woman smiling

Barbara got out of bed, splashed some water on her face in the bathroom, then took a brave step. She looked in the mirror. She’d been using a new anti-wrinkle cream for several weeks and today was the day to check for results.

She stretched her cheeks and prodded her eyelids. I don’t look any different. “Another fifty bucks down the drain,” she shouted to the image in the mirror that looked back at her. She picked up the jar of goo and tossed it into the trash. “Take that, you hypocrite.”

Barbara was fed up with these obvious signs of aging. How crummy! She didn’t feel like 71. But her face told her otherwise. And it didn’t help her ego one bit when her co-volunteer at the rescue mission suggested she try the anti-wrinkle cream. Who was she to dish out advice? She was 72 and losing her hair!

Barbara sat down in the kitchen and nibbled on a banana while the coffee perked.

She reached for her iPad and clicked on the Bible app. “Lord, what do you think? Am I as dreadful looking as I feel or as old as my friends indicate with their little jabs and unwanted ideas?” She did a search. It didn’t take long to discover what mattered to God—the fact that he was renewing her day by day.

~ ~ ~

Therefore we do not lose heart. Though outwardly we are wasting away, yet inwardly we are being renewed day by day.

~ 2 Corinthians 4:16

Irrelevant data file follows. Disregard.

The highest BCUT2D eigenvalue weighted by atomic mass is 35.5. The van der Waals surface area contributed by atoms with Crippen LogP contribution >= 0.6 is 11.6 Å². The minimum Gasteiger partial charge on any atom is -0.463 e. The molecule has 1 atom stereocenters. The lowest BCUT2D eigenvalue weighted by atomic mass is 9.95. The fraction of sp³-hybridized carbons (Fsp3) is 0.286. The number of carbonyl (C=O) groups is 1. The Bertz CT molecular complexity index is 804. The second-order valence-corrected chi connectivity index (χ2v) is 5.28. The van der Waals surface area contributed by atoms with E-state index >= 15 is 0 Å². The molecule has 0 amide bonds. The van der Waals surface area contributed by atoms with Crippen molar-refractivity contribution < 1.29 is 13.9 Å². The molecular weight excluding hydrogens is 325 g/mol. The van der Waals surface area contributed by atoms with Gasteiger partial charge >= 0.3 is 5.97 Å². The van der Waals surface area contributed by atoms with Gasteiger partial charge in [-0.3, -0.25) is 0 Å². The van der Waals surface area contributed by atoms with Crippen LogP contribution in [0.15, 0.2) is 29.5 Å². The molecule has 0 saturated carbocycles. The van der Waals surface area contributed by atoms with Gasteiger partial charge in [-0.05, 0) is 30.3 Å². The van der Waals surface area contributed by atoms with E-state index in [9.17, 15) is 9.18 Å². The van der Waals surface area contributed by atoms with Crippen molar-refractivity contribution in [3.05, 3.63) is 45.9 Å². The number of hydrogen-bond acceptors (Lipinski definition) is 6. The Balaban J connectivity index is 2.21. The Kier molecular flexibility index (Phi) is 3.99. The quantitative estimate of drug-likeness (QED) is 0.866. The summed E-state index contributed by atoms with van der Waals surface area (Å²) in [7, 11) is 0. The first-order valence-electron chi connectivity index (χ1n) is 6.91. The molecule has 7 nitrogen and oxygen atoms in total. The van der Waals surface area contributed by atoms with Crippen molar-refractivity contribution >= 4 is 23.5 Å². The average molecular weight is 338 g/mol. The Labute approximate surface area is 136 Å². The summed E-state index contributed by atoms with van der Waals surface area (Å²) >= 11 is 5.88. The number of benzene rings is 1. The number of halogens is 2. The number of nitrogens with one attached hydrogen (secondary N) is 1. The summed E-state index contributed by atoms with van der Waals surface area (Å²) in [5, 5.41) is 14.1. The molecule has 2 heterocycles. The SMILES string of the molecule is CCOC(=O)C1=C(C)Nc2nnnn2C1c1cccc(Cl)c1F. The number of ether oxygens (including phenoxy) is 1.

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Check! Check! Check! — 6 Comments

  1. She got it right. I always think of this verse at times like that. I Samuel 16:7b “For the LORD seeth not as man seeth; for man looketh on the outward appearance, but the LORD looketh on the heart.”
    I love all your postings. 🙂

    • Thanks, Etta Mae, for being a faithful reader. I love the verse you shared. I’ll keep that in mind as I age! 🙂

  2. I remember as a young adult being so shocked when I saw photographs of my grandparents from 20-30 years earlier. They were HOMELY. I couldn’t believe it. In my mind and heart, both my grandmothers were just BEAUTIFUL, and I knew they loved me a lot. But the photos were “accurate.” It was a good life lesson, and I think of that now with my grandkids. They will say, “Nana, you’re beautiful.” I know they mean it, but I see in the mirror that time has marched on a lot. But if, by loving our families, we are beautiful in their sight, what else matters? Do I care if the average Joe (or Joanne) on the street thinks I’m wrinkled and saggy? No, not as long as my family sees me through the rose-colored glasses of love. We can’t control most of the signs of aging, but isn’t it nice that we can largely control how our loved ones view us?

    • Love what you shared, Kristi. Speaking of love, my granddaughter Mairin texted me this morning with two words. “Love you.” 🙂

    • I agree. They are lifelines, not wrinkles and we earned every one of them. 🙂

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